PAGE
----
Years later, I was to discover that there were at that time many wonderful stories set in Jamaica written by Jamaicans – Jean D’Costa, Vic Reid, Andrew Salkey, Everard Palmer, James Berry and since then many more by Diane Browne, Hazel Campbell, Cherrell Shelley-Robinson, Jean Gouldbourne and others, published by LMH and Carlong in their Sand Pebbles Series. (See a list of books for 8-12 year-olds on my blog.) Why were/ are these books not prominently displayed in the bookshops? Because, according to the boards of these bookshops, they won’t sell. Obviously they won’t sell if you don’t stock them or display them. Parents read Nancy Drew, Hardy Boys and books by Enid Blyton, which are prominently displayed in the bookshops so that’s what they buy for their children. 
Island Fiction on the shelves in Fontana, MoBay
Novelty Trading distributes books, including my book “Delroy in the Marog Kingdom”. It was on the shelf in Fontana Pharmacy, Montego Bay, along with other Island Fiction Books, then I didn’t see it again. On enquiring, I was told it wasn’t selling, so was removed to make space for other books. What other books? Do they really need the space to display 50 copies of the Diary of the Wimpy Kid?
So, that’s part of my story. If I don’t tell my story, who will? Going back to 1974: assuming that there was a dearth of children’s books by Jamaican authors, I was presumptuous enough to think that I could contribute in that area. I started a story in 1981, and worked on it sporadically over the next 2 decades, starting by writing long-hand, then using a manual typewriter, then an electric typewriter and finally a word processor. When I retired in 2003, not knowing how to get a book published, I started to read “How to” books on writing fiction, and I took a UCLA online course on children’s writing. The book I’d been working on went into a box under the bed, and my energies went into writing adventure stories for boys. I wrote four of these, none yet published but I’m always optimistic.
My break came in 2007, with 2 stories at once. My short story Finding My Roots was published in an anthology “All in the Family” edited by Tony Bradman. This story included a great house, a moonshine baby, a rolling calf and Grandma Aggie’s Tamarind Switch (my original title!).
My chapter book “Delroy in the Marog Kingdom” was accepted by editor Joanne Gail Johnson’s for inclusion in Macmillan Caribbean’s ‘Island Fiction Series.’ The requirement was for Fantasty, Sci Fi and Folklore set in the Caribbean. The fantasy – Delroy turns into a marog – a type of frog. The folklore – River Mumma. (No Sci-Fi – I’m not a fan of that genre.) What turned out to be pivotal was that in my research on frogs, I found a Taino legend that if mothers went away leaving their children hungry, the children would turn into frogs. Normally, no Taino mother would have done this, but when the Spaniards enslaved them, it happened. It happened also to a Taino princess, who tried to drown herself, but, as Jamaican legend tells, she was turned into River Mumma. I have written 2 sequels to the published book – “Delroy and theMarog Princess” in which she returns to Delroy’s village in human form, available on Amazon as an ebook.  In “The Last of the Marogs”, Delroy time-travels to the time of the Tainos.This story won a silver medal in the JCDC Creative Writing Contest 2013, but is not yet published.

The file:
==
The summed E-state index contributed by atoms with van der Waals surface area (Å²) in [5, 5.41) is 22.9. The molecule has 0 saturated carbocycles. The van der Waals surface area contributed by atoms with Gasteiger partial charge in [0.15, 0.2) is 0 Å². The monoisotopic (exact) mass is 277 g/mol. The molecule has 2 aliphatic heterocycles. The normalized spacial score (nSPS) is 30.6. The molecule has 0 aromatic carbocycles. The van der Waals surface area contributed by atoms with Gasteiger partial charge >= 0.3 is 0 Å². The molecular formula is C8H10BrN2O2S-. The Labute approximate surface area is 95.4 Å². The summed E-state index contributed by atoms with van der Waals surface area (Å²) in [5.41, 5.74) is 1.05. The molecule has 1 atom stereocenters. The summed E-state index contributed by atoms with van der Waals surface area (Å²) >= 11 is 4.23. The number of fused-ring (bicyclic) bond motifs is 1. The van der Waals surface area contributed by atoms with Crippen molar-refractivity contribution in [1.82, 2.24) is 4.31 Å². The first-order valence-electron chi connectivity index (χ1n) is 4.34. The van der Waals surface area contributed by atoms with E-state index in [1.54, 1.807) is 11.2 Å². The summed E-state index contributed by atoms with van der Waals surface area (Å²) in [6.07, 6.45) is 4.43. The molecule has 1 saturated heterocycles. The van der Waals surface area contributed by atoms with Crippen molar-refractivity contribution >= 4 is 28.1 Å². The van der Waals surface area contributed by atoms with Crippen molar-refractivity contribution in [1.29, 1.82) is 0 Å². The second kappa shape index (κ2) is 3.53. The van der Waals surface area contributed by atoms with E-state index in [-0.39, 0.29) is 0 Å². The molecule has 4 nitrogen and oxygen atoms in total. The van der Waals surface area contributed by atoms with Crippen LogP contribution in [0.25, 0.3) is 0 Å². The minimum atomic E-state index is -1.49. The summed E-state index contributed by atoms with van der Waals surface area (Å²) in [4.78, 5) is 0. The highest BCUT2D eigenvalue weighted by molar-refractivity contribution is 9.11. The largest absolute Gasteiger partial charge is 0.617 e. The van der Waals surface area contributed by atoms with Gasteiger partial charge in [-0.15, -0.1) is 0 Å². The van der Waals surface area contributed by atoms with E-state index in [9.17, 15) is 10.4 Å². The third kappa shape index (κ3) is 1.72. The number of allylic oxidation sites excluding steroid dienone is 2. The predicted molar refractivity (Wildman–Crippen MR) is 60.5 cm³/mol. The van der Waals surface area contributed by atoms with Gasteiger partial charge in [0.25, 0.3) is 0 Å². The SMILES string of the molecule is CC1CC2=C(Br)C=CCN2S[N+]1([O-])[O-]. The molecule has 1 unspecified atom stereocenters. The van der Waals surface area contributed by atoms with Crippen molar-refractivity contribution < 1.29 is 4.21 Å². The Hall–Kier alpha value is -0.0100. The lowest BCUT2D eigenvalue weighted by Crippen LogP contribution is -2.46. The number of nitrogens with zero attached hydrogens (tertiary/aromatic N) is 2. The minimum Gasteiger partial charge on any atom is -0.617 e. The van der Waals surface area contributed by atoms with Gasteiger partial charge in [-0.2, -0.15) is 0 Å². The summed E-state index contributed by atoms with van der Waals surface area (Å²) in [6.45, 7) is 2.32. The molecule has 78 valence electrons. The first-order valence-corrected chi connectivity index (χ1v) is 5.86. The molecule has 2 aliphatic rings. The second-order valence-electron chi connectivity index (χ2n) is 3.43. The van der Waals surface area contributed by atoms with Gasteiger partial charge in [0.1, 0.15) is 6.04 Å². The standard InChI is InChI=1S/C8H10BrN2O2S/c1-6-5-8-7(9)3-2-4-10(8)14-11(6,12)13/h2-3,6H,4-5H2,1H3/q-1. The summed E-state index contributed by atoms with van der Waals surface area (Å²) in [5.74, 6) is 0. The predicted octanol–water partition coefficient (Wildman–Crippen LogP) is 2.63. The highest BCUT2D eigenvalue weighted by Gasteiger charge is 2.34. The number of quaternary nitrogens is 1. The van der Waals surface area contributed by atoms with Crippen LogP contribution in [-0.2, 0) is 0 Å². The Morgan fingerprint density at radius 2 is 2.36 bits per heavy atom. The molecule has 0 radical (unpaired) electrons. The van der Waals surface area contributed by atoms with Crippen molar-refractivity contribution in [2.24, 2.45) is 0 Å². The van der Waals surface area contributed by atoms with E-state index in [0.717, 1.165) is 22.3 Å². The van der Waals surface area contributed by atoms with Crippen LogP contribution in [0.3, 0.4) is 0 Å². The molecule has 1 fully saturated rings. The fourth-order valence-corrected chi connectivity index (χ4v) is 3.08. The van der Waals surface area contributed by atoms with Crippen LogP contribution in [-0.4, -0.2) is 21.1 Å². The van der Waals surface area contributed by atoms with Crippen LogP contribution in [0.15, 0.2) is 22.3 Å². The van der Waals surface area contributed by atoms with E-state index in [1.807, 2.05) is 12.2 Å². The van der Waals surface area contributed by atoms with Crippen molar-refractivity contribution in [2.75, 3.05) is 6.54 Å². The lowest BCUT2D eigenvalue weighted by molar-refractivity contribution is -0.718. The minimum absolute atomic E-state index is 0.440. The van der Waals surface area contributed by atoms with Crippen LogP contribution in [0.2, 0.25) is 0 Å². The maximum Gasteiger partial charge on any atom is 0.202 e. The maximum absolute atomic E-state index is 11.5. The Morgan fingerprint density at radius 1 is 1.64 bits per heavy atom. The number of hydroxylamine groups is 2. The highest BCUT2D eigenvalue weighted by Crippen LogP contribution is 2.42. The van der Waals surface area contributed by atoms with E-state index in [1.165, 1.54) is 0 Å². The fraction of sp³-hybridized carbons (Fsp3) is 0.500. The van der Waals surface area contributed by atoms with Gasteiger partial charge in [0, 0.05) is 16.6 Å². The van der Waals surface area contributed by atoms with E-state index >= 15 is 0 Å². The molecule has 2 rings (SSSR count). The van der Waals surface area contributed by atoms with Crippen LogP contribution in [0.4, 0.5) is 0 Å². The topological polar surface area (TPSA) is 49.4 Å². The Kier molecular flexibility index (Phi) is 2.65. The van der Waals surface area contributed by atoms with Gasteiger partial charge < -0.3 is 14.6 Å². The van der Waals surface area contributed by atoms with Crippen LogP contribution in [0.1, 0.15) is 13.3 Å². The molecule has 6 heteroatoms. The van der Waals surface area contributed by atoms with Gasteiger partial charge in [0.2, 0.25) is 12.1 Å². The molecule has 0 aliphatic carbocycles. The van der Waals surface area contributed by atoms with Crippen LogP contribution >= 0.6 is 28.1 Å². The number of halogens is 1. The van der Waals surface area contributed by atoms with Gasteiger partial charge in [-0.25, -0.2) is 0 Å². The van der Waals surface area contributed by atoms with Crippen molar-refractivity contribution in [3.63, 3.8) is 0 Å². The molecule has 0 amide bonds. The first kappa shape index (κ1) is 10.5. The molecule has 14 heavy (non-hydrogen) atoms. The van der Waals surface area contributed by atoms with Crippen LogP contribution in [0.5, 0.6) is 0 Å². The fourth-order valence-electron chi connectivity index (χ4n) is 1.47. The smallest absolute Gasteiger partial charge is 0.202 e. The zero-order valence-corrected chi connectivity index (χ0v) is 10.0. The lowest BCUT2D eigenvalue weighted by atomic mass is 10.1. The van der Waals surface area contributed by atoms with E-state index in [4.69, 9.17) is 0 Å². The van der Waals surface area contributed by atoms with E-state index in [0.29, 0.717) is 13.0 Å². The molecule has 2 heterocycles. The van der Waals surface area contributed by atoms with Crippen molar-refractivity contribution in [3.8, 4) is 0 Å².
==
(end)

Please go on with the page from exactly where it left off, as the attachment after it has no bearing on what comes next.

The treasury of Jamaican culture and history, and the infinite variety of settings and characters is my inspiration and can be yours too. Our children need many, many more Jamaican  stories - there aren't nearly enough. Don't forget they need illustrations as well. With the advent of the tablets in schools project, and the ease of e-publishing, the doors of opportunity for you to write for them are thrown wide open. But don’t expect to make money immediately – do it for love.
If we don’t tell our story, who will?

TO FOLLOW in a future post: An account of other most interesting presentations at the conference.
I welcome comments and questions on this post.


GwynethHaroldDavidson said...

Thanks for the post and the affirmation of the need for content that will be useful for us. Writers need to collaborate with other creative people to transform the stories into film projects, events, apparel, video games and more and more and more.

Melanie K Wood said...

Great points, especially about the call for children to have stories of characters that reflect ideals of people not so unlike themselves, with whom they can identify as "friends" and be inspired to be more heroic and aspire to ideals in real life.

Kids are absolutely influenced by what they read. How much, in light of so many characters in games and movies and TV, it's hard to say, but time-wise, they have to spend more minutes reading, and they absorb a character and plot via written words which is also its own unique input. What a very good opportunity to work in seeds that may bloom in the years to come as they develop as individuals and reflect on this world in which we live. Perhaps they will elect to do good, and their role models did in stories read and digested.